Geeska Afrika Online

Somalia Economic Outlook 2021

Recent macroeconomic and financial developments

Somalia was affected by several shocks during 2019 and 2020—drought, floods, locust invasions, and the COVID–19 pandemic. As a result, real GDP, which grew 2.9% in 2019, shrank by 1.5% in 2020, mainly because of COVID–19 containment measures such as travel restrictions and supply and value chain disruptions. Growth has also been affected by reduced foreign direct investment, as investors shied away during contentious elections that were postponed, a shrinkage in remittances because of the global recession, and bans on livestock exports by the Gulf countries. Financial sector development is still nascent and there is no scope for monetary policy because of dollarization and currency counterfeiting. Annual inflation was estimated to decrease to 4% in 2020 from 4.7% in 2019, due to tax relief on food essentials and improved food supply. The Somali shilling remained relatively stable, depreciating by less than 1% between January and November 2020 as widespread dollarization reduced the supply of counterfeit currency. A structural trade deficit persists; exports continue to lag imports. Lower exports and reduced net financial inflows are expected to aggravate the current account deficit in 2020, estimated at 12.8%. Seven of 10 Somalis survive on less than $1.90 per day, and the COVID–19 crisis has likely increased poverty, as the 4.4% decline in real per capita income would suggest.

Outlook and risks

The economic outlook is clouded by uncertainty about the pandemic’s course, which will require a strategic approach to reopening the economy. Containment measures are gradually being relaxed, but social distancing is likely to become more difficult as people seek to restore livelihoods and businesses return to normal operations. Growth is expected to recover to 2.9% in 2021 and 3.2% in 2022, which is still below preCOVID–19 projections. A recovery in household expenditures and agriculture, especially livestock exports, will drive growth if other Gulf countries follow Saudi Arabia’s move to lift a ban on imports of livestock from Somalia. The key downside risks include the climate and a decline in financial flows, notably development assistance and remittances, due to COVID–19. Inflation is projected to remain below 5% because of an improved food supply. While a balanced fiscal position is expected, due to conditions imposed for debt relief under the Heavily Indebted Poor Countries (HIPC) initiative, the current account deficit is projected to widen to 12.8% in 2021 and 12.9% 2022. Poverty and unemployment are expected to increase due to reduced remittances, which will disproportionately affect women, youth, and displaced persons.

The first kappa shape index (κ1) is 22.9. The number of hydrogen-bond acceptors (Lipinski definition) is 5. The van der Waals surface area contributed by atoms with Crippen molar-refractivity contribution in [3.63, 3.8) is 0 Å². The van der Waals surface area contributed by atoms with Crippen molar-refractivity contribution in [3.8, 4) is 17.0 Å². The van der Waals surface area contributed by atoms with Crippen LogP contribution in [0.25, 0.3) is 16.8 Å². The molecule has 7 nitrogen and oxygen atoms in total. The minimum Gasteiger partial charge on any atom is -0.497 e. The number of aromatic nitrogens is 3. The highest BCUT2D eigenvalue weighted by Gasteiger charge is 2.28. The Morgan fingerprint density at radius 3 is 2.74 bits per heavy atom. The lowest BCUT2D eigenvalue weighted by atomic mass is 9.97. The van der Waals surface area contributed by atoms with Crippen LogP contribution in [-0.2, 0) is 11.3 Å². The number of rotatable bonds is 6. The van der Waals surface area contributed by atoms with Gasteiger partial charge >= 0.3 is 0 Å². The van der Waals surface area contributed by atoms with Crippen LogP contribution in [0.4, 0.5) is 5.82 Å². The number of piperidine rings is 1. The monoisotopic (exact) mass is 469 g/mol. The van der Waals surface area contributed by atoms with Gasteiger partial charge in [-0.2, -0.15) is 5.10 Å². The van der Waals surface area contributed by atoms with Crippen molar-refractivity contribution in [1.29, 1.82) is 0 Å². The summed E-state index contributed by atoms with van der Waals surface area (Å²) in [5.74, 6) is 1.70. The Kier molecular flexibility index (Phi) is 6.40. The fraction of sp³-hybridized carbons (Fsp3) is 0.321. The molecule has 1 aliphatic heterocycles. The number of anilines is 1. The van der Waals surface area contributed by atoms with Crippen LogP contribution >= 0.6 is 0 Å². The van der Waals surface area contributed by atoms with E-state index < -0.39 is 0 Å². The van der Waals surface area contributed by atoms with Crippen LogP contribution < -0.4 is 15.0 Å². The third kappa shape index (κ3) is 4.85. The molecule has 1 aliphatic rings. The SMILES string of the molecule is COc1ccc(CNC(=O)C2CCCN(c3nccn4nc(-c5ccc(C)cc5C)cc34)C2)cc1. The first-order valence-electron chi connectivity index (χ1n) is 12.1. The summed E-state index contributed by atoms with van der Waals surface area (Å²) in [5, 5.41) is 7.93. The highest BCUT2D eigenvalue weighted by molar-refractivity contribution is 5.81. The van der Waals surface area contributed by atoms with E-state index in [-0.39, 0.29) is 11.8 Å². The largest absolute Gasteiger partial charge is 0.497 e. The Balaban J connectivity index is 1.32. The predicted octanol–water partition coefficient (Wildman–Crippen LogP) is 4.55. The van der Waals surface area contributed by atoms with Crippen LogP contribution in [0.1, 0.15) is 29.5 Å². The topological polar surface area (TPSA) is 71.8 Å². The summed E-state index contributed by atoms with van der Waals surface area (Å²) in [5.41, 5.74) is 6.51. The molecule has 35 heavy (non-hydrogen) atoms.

Financing issues and options

Somalia became eligible for interim debt relief under the HIPC initiative in March 2020, which set the country on a course to sharply reduce its debt levels. The International Monetary Fund’s 2020 debt sustainability analysis indicates that even with the interim debt relief, Somalia will remain in debt distress, as its debt will still be about 43.3% of GDP in 2024, above the 30% sustainability threshold. Somalia’s debt was 55.3% of GDP when it became eligible for HIPC interim debt relief. It largely fulfills its financing requirements from donor contributions. Domestic revenues were 3.9% of GDP in 2018 and 4.6% in 2019 and financed an average of 71% of the national budget during those two years. Considering Somalia’s debt distress rating and the expectation that it will start honoring due debt repayments by 2024, the HIPC negotiations on debt restructuring should aim for comparability of treatment by non-Paris Club creditors to allow Somalia to secure a 9% debt-to-GDP ratio in 2024 when it is expected to reach the completion point of the HIPC initiative. Domestic revenue mobilization efforts and implementation of the new Public Financial Management framework are expected to expand the fiscal space for pro-poor spending. Gross reserves were low at 1.4% of GDP in 2020, equivalent to less than one month of imports, and are therefore not expected to complement the public financing sources in the short term.



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